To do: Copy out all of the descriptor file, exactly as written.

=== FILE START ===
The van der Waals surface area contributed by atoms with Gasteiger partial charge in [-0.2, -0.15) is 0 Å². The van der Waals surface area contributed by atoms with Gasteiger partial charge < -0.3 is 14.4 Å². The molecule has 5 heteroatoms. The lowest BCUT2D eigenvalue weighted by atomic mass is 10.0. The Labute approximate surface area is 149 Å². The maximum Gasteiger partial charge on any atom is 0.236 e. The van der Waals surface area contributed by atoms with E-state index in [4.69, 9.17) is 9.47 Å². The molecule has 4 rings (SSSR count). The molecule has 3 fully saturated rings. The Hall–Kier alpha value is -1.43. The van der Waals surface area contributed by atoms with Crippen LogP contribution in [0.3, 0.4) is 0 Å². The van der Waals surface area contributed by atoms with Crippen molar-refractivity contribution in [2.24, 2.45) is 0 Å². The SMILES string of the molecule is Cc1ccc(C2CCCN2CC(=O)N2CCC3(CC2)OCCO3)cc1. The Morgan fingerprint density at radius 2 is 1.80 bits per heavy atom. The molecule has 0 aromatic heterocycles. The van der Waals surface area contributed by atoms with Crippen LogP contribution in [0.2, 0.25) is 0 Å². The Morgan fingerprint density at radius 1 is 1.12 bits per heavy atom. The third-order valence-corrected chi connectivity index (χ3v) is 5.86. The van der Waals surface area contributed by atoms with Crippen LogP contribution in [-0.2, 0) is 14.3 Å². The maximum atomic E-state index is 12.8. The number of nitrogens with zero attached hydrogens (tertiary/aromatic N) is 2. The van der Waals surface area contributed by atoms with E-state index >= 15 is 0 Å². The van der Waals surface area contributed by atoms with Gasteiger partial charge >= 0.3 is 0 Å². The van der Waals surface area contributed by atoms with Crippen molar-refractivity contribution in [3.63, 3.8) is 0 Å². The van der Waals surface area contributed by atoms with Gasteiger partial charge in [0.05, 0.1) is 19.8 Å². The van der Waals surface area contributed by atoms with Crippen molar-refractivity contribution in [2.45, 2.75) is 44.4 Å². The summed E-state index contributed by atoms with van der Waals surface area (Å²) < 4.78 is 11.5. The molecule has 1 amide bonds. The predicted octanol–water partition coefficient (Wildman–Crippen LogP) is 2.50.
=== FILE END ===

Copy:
The van der Waals surface area contributed by atoms with Gasteiger partial charge in [-0.2, -0.15) is 0 Å². The van der Waals surface area contributed by atoms with Gasteiger partial charge < -0.3 is 14.4 Å². The molecule has 5 heteroatoms. The lowest BCUT2D eigenvalue weighted by atomic mass is 10.0. The Labute approximate surface area is 149 Å². The maximum Gasteiger partial charge on any atom is 0.236 e. The van der Waals surface area contributed by atoms with E-state index in [4.69, 9.17) is 9.47 Å². The molecule has 4 rings (SSSR count). The molecule has 3 fully saturated rings. The Hall–Kier alpha value is -1.43. The van der Waals surface area contributed by atoms with Crippen LogP contribution in [0.3, 0.4) is 0 Å². The van der Waals surface area contributed by atoms with Crippen molar-refractivity contribution in [2.24, 2.45) is 0 Å². The SMILES string of the molecule is Cc1ccc(C2CCCN2CC(=O)N2CCC3(CC2)OCCO3)cc1. The Morgan fingerprint density at radius 2 is 1.80 bits per heavy atom. The molecule has 0 aromatic heterocycles. The van der Waals surface area contributed by atoms with Crippen LogP contribution in [0.2, 0.25) is 0 Å². The Morgan fingerprint density at radius 1 is 1.12 bits per heavy atom. The third-order valence-corrected chi connectivity index (χ3v) is 5.86. The van der Waals surface area contributed by atoms with Crippen LogP contribution in [-0.2, 0) is 14.3 Å². The maximum atomic E-state index is 12.8. The number of nitrogens with zero attached hydrogens (tertiary/aromatic N) is 2. The van der Waals surface area contributed by atoms with E-state index >= 15 is 0 Å². The van der Waals surface area contributed by atoms with Gasteiger partial charge >= 0.3 is 0 Å². The van der Waals surface area contributed by atoms with Crippen molar-refractivity contribution in [3.63, 3.8) is 0 Å². The van der Waals surface area contributed by atoms with Gasteiger partial charge in [0.05, 0.1) is 19.8 Å². The van der Waals surface area contributed by atoms with Crippen molar-refractivity contribution in [2.45, 2.75) is 44.4 Å². The summed E-state index contributed by atoms with van der Waals surface area (Å²) < 4.78 is 11.5. The molecule has 1 amide bonds. The predicted octanol–water partition coefficient (Wildman–Crippen LogP) is 2.50.